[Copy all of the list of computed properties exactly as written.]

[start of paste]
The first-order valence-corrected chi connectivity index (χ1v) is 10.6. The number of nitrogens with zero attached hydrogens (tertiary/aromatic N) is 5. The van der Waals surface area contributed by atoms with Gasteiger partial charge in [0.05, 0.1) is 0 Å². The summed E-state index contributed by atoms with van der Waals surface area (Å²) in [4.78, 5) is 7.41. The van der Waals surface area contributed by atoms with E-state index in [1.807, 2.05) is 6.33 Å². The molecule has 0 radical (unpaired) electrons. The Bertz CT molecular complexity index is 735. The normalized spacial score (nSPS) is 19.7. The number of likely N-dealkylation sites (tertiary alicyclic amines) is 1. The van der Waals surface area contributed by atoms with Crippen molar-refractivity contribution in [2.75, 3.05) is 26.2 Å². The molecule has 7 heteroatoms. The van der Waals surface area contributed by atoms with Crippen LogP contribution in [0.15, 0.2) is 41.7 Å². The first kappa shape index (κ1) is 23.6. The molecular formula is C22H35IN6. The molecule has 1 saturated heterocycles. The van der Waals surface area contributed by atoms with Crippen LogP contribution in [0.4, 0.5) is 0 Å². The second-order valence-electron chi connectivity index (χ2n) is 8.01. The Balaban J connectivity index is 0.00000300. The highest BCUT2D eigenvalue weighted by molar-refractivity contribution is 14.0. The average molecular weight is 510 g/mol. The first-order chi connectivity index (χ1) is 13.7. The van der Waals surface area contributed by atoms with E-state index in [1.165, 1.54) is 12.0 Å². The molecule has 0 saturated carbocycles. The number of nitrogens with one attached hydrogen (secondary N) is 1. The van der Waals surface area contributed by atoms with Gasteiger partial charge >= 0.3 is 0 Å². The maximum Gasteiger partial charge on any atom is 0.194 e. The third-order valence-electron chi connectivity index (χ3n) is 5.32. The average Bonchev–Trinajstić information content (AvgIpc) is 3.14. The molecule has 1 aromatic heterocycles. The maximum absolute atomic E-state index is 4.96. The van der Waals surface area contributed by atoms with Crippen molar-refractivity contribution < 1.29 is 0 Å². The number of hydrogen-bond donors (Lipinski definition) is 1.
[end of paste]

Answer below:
The first-order valence-corrected chi connectivity index (χ1v) is 10.6. The number of nitrogens with zero attached hydrogens (tertiary/aromatic N) is 5. The van der Waals surface area contributed by atoms with Gasteiger partial charge in [0.05, 0.1) is 0 Å². The summed E-state index contributed by atoms with van der Waals surface area (Å²) in [4.78, 5) is 7.41. The van der Waals surface area contributed by atoms with E-state index in [1.807, 2.05) is 6.33 Å². The molecule has 0 radical (unpaired) electrons. The Bertz CT molecular complexity index is 735. The normalized spacial score (nSPS) is 19.7. The number of likely N-dealkylation sites (tertiary alicyclic amines) is 1. The van der Waals surface area contributed by atoms with Crippen molar-refractivity contribution in [2.75, 3.05) is 26.2 Å². The molecule has 7 heteroatoms. The van der Waals surface area contributed by atoms with Crippen LogP contribution in [0.15, 0.2) is 41.7 Å². The first kappa shape index (κ1) is 23.6. The molecular formula is C22H35IN6. The molecule has 1 saturated heterocycles. The van der Waals surface area contributed by atoms with Crippen LogP contribution in [0.4, 0.5) is 0 Å². The second-order valence-electron chi connectivity index (χ2n) is 8.01. The Balaban J connectivity index is 0.00000300. The highest BCUT2D eigenvalue weighted by molar-refractivity contribution is 14.0. The average molecular weight is 510 g/mol. The first-order chi connectivity index (χ1) is 13.7. The van der Waals surface area contributed by atoms with E-state index in [1.165, 1.54) is 12.0 Å². The molecule has 0 saturated carbocycles. The number of nitrogens with one attached hydrogen (secondary N) is 1. The van der Waals surface area contributed by atoms with Gasteiger partial charge >= 0.3 is 0 Å². The maximum Gasteiger partial charge on any atom is 0.194 e. The third-order valence-electron chi connectivity index (χ3n) is 5.32. The average Bonchev–Trinajstić information content (AvgIpc) is 3.14. The molecule has 1 aromatic heterocycles. The maximum absolute atomic E-state index is 4.96. The van der Waals surface area contributed by atoms with Crippen molar-refractivity contribution < 1.29 is 0 Å². The number of hydrogen-bond donors (Lipinski definition) is 1.